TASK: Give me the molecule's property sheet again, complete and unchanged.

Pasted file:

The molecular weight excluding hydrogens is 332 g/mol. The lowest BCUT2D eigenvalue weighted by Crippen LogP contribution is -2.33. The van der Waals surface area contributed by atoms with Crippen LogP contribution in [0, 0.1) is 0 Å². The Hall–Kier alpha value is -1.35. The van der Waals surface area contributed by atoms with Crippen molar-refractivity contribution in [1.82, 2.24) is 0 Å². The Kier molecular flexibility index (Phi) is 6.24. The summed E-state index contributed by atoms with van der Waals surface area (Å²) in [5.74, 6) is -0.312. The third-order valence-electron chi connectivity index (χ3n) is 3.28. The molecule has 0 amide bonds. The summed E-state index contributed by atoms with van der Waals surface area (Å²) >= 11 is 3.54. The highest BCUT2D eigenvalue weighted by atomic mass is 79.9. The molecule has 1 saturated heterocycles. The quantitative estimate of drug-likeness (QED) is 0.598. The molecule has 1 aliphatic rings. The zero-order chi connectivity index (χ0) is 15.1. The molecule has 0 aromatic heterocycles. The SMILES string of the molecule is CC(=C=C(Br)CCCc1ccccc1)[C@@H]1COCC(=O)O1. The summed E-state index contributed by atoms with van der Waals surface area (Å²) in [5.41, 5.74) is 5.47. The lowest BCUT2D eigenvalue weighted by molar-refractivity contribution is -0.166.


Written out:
The molecular weight excluding hydrogens is 332 g/mol. The lowest BCUT2D eigenvalue weighted by Crippen LogP contribution is -2.33. The van der Waals surface area contributed by atoms with Crippen LogP contribution in [0, 0.1) is 0 Å². The Hall–Kier alpha value is -1.35. The van der Waals surface area contributed by atoms with Crippen molar-refractivity contribution in [1.82, 2.24) is 0 Å². The Kier molecular flexibility index (Phi) is 6.24. The summed E-state index contributed by atoms with van der Waals surface area (Å²) in [5.74, 6) is -0.312. The third-order valence-electron chi connectivity index (χ3n) is 3.28. The molecule has 0 amide bonds. The summed E-state index contributed by atoms with van der Waals surface area (Å²) >= 11 is 3.54. The highest BCUT2D eigenvalue weighted by atomic mass is 79.9. The molecule has 1 saturated heterocycles. The quantitative estimate of drug-likeness (QED) is 0.598. The molecule has 1 aliphatic rings. The zero-order chi connectivity index (χ0) is 15.1. The molecule has 0 aromatic heterocycles. The SMILES string of the molecule is CC(=C=C(Br)CCCc1ccccc1)[C@@H]1COCC(=O)O1. The summed E-state index contributed by atoms with van der Waals surface area (Å²) in [5.41, 5.74) is 5.47. The lowest BCUT2D eigenvalue weighted by molar-refractivity contribution is -0.166.